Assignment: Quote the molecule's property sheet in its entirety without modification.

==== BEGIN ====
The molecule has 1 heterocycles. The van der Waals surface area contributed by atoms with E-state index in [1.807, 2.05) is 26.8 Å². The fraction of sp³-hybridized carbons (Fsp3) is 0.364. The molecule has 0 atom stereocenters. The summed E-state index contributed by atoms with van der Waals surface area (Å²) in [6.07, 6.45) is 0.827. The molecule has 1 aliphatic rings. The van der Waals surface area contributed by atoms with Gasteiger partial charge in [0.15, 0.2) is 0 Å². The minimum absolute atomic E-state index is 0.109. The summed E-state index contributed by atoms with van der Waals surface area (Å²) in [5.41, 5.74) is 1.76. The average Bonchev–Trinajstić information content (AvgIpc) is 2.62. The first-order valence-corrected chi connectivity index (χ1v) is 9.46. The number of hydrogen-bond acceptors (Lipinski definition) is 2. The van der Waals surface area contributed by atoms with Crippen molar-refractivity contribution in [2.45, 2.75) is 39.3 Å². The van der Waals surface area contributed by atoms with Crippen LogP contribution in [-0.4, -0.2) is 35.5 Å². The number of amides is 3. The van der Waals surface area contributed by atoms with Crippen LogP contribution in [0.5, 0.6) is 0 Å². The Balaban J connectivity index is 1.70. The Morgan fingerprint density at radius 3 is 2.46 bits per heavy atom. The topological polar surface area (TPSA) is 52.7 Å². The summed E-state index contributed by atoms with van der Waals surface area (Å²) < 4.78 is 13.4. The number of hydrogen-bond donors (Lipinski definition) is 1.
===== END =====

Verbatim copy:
The molecule has 1 heterocycles. The van der Waals surface area contributed by atoms with E-state index in [1.807, 2.05) is 26.8 Å². The fraction of sp³-hybridized carbons (Fsp3) is 0.364. The molecule has 0 atom stereocenters. The summed E-state index contributed by atoms with van der Waals surface area (Å²) in [6.07, 6.45) is 0.827. The molecule has 1 aliphatic rings. The van der Waals surface area contributed by atoms with Gasteiger partial charge in [0.15, 0.2) is 0 Å². The minimum absolute atomic E-state index is 0.109. The summed E-state index contributed by atoms with van der Waals surface area (Å²) in [5.41, 5.74) is 1.76. The average Bonchev–Trinajstić information content (AvgIpc) is 2.62. The first-order valence-corrected chi connectivity index (χ1v) is 9.46. The number of hydrogen-bond acceptors (Lipinski definition) is 2. The van der Waals surface area contributed by atoms with Crippen molar-refractivity contribution in [2.45, 2.75) is 39.3 Å². The van der Waals surface area contributed by atoms with Crippen LogP contribution in [-0.4, -0.2) is 35.5 Å². The number of amides is 3. The van der Waals surface area contributed by atoms with Crippen LogP contribution in [0.5, 0.6) is 0 Å². The Balaban J connectivity index is 1.70. The Morgan fingerprint density at radius 3 is 2.46 bits per heavy atom. The topological polar surface area (TPSA) is 52.7 Å². The summed E-state index contributed by atoms with van der Waals surface area (Å²) < 4.78 is 13.4. The number of hydrogen-bond donors (Lipinski definition) is 1.